If you have psoriatic arthritis, you may be curious as to whether this condition can interact with menopause. Menopause and psoriatic arthritis can greatly affect each other, but there are things that you can do to help minimize some of the issues that may come up.
Typically, a woman goes through menopause between the ages of 45 to 55. However, if you suffer from psoriatic arthritis, you may find yourself going through menopause at an earlier age. Studies have shown that women could experience premature ovarian failure before the age of 40 or go into menopause before age 45.
When it comes to protecting your bones, estrogen plays a role. However, when you reach menopause, your body will stop producing the necessary levels of estrogen. This will increase your chances of developing osteoporosis. Since you have chronic inflammation from PsA, this will increase the chances further. There are several pre-inflammatory proteins that are found in psoriatic disease that are also found in people with osteoporosis.
Psoriatic Flares May Get Worse
There are several triggers that can cause psoriasis and arthritis flares. Things like infections, smoking, alcohol use, skin trauma and stress can all increase the likelihood of a flare-up. When you are in menopause, you will have fluctuations in your hormones that may cause your arthritis to flare. It is also thought that a reduction in estrogen may also cause flare-ups.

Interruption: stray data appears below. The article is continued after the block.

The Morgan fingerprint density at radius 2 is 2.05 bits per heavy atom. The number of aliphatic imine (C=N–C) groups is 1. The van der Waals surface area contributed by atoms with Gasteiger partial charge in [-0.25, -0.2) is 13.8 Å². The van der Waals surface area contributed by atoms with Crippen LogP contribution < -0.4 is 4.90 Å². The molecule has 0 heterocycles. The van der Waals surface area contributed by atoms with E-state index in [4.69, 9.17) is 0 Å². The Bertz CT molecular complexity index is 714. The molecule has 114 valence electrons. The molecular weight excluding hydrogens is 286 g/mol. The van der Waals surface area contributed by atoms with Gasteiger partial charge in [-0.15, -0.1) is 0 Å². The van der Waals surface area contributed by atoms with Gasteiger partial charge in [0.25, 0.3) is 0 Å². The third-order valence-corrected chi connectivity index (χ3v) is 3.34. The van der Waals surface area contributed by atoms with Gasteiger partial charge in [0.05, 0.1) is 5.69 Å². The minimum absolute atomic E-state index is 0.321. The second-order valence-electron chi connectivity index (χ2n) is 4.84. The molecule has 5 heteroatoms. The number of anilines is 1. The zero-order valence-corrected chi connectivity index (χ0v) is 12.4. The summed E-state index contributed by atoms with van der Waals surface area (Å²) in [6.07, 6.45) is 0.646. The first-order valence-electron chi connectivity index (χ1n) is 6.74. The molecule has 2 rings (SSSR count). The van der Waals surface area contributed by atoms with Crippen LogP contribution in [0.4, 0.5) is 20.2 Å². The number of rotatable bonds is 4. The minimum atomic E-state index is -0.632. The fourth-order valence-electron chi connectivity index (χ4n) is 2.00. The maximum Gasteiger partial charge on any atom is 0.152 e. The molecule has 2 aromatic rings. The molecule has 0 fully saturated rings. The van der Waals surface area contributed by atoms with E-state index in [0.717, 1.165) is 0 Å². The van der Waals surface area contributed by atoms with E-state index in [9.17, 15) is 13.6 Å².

How to Manage Both Psoriatic Arthritis and Menopause
Managing your symptoms of both psoriatic arthritis and menopause will help you be as comfortable as possible. Here are a few ideas that may help you.
- Stress: Stress can trigger your psoriasis, so you will want to do all that you can to cut out stress. While it is not always easy to eliminate stress, doing things like yoga and meditation can help you relax. You may also want to talk to a therapist and find techniques to help you manage stress better.
- Improving your sleeping habits: Sleep disruptions are common during menopause, and lack of sleep can trigger your PsA. Create a sleep schedule that works for your needs. You will also want to make sure that you make your bedroom for sleep only and make it as comfortable as possible. If you continue to have trouble sleeping, you should see your doctor.
- Getting enough exercise: To keep your psoriatic flares at bay, you should do some exercise, like walking or swimming. This type of exercise can help protect you from flares and can reduce the risk of osteoporosis.
- Eating healthy: Eating a healthy diet can help you reduce flares and improve your menopause symptoms. Try to eat a diet that is anti-inflammatory. Eating plenty of fruits, vegetables and whole grains while cutting out refined sugars will help your body have less inflammation.
- Visit your doctor: Speak with your doctor about how you can treat your menopause and PsA symptoms. They may be able to recommend medications or other lifestyle modifications to help you with your symptoms.
Living with psoriatic arthritis and menopause can be difficult, but if you make some lifestyle changes and work with your doctor, you can minimize flare-ups and the symptoms of your menopause.